# NFC: How to determine heat transfer

```1.  The easy way.

Most native fish tanks don't have a heater, but you probably have a
powerhead or submersible filter that will inevitably add heat to the water.
Determine the power consumption in watts.  Then measure the temperature of
the water and the ambient air.

Q = power consumption in watts
T = water temperature
Ta = ambient air temperature

Since Q = UA*(T - Ta), UA = Q/(T - Ta)

The units of UA will be watts/deg C if you measured the temperatures in deg
C, and watts/deg F if you measured the temperatures in deg F.  If you want
the power units in Btu/hr, multiply by 3.41.

Some precautions:

Since this method assumes that the powerhead is the only source of heat in
the aquarium, it won't work if the tank lights have been on for more than a
few minutes.  It also won't work if the tank is not covered to prevent
evaporation.  In other words, the aquarium must be in a steady state where
the only significant source of heat gain is the powerhead, and the only
significant source of heat loss is directly through the walls of the tank.

Also, if you use the same thermometer for the water and air, make sure that
the thermometer is completely dry when you take the air temperature.

2.  The hard (but probably more accurate) way.

This method measures the temperature change over time when an aquarium
starts out significantly warmer or cooler than the ambient air.  It requires
all of the precautions that I mentioned for the "easy" method.  It also
requires that you have _no_ internal heat sources, so you can't use a
powerhead to circulate the water.  Use an airstone, and adjust the air flow
in order to match the intensity of water circulation that you will use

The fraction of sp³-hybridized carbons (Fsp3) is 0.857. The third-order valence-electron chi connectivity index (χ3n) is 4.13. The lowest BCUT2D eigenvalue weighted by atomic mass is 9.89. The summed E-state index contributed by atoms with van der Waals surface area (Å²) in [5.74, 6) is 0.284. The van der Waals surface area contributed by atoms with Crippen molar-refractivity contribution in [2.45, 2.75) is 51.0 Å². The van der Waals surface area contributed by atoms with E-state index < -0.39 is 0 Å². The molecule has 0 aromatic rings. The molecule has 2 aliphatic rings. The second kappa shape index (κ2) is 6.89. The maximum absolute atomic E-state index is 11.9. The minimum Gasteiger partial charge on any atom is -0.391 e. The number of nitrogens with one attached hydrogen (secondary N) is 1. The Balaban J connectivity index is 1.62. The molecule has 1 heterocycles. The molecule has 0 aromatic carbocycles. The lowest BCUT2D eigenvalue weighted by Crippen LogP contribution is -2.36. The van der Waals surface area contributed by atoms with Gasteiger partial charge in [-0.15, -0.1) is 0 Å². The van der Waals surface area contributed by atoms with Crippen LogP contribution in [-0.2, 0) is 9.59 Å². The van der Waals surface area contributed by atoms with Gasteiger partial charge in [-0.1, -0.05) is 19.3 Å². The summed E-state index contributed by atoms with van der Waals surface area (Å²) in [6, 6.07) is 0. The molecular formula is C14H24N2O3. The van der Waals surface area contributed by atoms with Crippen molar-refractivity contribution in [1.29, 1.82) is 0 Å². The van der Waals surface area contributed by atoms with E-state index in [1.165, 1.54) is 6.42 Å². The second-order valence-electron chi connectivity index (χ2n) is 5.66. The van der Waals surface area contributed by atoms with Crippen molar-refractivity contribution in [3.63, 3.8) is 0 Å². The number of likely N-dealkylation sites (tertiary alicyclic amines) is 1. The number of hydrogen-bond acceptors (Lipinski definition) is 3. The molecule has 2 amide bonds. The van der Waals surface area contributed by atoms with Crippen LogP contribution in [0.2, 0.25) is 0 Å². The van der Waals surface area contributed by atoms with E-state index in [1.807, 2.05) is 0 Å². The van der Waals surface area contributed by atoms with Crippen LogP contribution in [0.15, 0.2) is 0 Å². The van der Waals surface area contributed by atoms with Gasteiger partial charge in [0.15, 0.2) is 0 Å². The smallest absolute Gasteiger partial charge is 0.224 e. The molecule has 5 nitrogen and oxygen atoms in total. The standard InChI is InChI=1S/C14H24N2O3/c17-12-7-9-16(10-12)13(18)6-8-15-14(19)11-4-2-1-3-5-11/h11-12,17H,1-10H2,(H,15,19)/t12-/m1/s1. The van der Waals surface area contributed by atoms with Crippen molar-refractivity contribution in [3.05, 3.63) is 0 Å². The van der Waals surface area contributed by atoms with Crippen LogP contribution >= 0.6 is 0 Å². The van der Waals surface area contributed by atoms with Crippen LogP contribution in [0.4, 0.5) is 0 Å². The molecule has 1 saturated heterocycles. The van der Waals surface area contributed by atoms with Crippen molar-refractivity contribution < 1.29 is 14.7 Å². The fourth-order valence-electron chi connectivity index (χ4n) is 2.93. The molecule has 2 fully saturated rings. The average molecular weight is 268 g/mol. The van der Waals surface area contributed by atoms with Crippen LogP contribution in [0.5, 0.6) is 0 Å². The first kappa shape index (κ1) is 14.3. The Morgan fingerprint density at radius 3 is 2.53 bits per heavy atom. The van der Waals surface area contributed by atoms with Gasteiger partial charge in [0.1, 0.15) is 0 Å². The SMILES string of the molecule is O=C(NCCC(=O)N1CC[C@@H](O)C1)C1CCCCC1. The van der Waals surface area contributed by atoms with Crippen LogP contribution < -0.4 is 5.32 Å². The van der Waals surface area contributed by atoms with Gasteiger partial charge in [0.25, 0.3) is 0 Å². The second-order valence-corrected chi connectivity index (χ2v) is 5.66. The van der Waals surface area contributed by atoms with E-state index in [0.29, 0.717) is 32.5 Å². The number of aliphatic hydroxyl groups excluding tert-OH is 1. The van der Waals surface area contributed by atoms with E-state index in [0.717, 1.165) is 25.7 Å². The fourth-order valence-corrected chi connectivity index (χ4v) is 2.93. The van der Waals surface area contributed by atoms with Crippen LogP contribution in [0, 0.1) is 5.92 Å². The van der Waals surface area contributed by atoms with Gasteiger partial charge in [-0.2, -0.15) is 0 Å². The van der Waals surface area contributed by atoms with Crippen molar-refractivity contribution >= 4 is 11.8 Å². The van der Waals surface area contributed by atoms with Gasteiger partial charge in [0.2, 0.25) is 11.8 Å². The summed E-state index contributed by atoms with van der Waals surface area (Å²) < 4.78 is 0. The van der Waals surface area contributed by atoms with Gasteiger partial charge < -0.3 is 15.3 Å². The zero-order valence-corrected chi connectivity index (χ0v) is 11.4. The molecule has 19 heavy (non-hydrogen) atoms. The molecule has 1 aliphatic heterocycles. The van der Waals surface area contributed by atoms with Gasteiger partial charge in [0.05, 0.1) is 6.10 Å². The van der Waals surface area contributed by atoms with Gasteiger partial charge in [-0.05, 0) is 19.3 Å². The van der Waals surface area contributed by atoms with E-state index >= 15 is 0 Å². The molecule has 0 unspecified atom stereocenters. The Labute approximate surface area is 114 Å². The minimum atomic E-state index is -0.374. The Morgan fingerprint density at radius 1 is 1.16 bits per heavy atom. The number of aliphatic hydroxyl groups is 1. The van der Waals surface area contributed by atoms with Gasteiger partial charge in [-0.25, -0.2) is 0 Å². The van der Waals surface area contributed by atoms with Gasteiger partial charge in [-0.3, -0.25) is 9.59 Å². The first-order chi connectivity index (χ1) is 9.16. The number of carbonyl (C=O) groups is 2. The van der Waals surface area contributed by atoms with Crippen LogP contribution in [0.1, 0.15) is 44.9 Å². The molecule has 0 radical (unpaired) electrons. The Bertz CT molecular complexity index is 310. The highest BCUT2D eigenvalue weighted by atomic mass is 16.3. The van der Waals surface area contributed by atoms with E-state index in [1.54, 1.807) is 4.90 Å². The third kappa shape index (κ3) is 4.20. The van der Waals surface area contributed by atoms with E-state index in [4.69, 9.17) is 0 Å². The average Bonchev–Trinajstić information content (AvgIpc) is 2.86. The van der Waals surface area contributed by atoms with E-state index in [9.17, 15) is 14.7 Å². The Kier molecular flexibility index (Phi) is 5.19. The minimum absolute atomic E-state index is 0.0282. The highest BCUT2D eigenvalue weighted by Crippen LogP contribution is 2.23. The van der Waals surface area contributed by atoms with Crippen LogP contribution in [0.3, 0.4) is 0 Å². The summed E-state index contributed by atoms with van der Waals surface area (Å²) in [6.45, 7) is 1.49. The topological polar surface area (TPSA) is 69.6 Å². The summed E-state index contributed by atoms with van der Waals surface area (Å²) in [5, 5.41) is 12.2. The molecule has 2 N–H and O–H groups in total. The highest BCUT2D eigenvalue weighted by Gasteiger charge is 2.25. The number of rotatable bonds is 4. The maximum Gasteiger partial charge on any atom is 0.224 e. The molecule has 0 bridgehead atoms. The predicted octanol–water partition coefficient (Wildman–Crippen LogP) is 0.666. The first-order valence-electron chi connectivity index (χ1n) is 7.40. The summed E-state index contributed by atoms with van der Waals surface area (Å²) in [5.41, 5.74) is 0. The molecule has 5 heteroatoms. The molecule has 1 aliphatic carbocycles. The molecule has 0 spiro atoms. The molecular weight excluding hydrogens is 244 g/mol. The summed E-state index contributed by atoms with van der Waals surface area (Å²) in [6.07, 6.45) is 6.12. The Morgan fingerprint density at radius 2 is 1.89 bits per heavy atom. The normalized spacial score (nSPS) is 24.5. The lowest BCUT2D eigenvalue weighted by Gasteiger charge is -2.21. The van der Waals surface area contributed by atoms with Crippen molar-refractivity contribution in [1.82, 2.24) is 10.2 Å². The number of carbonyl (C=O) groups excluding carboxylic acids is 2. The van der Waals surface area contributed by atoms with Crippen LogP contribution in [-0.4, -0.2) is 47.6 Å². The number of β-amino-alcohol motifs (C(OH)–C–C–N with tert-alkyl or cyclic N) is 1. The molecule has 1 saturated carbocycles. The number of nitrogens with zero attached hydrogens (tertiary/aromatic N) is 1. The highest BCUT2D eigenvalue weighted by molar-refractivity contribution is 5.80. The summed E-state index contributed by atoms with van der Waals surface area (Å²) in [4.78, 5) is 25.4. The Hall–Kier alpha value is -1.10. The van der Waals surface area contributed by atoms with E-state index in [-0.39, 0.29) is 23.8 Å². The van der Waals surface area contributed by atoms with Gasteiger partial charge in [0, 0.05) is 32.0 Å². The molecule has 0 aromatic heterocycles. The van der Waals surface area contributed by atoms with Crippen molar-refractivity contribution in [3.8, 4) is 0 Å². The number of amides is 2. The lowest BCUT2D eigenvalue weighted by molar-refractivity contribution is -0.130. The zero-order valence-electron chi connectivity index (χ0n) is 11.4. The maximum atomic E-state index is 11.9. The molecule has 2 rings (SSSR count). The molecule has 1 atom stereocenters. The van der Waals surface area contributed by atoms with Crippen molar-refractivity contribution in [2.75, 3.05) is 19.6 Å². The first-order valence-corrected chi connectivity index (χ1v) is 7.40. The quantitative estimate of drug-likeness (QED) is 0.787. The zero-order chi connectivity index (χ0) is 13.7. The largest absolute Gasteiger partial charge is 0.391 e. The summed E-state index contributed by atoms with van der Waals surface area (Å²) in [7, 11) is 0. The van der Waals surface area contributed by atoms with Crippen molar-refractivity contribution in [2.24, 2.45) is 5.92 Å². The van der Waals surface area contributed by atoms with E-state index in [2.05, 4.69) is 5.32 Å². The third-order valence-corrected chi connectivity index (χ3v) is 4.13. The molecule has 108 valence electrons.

during the tank's normal operation.

For this experiment, you will need a clock or stopwatch and two accurate
thermometers--one for the water and one for the ambient air.  Make a table
arranged in the following way:

Time (t)         Ambient temp. (Ta)        Water temp. (T)

You can record either the clock time or elapsed time (with the first
measurement being taken at t = 0), but the elapsed time is what will
actually be used in the calculations.

The equation to use is V*d*Cp*ln((T0 - Ta)/(T - Ta)) = UA*t.

V = volume of aquarium
d = density of water = 8.35 lb/gal or 1000 g/L
Cp = heat capacity of water = 1 Btu/lb/deg F or 1 cal/g/deg C = 4.134
J/g/deg C
T0 = water temperature at first measurement (t = 0)
t = elapsed time since first measurement

Strictly speaking, Ta needs to be constant, but you can just use an average
as long as Ta doesn't vary too much over time.

Make a graph with the quantity V*d*Cp*ln((T0 - Ta)/(T - Ta)) on the y-axis
and t on the x-axis.  The result will be a line passing through the origin
with a slope of UA.

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[\   Andrew Dalton
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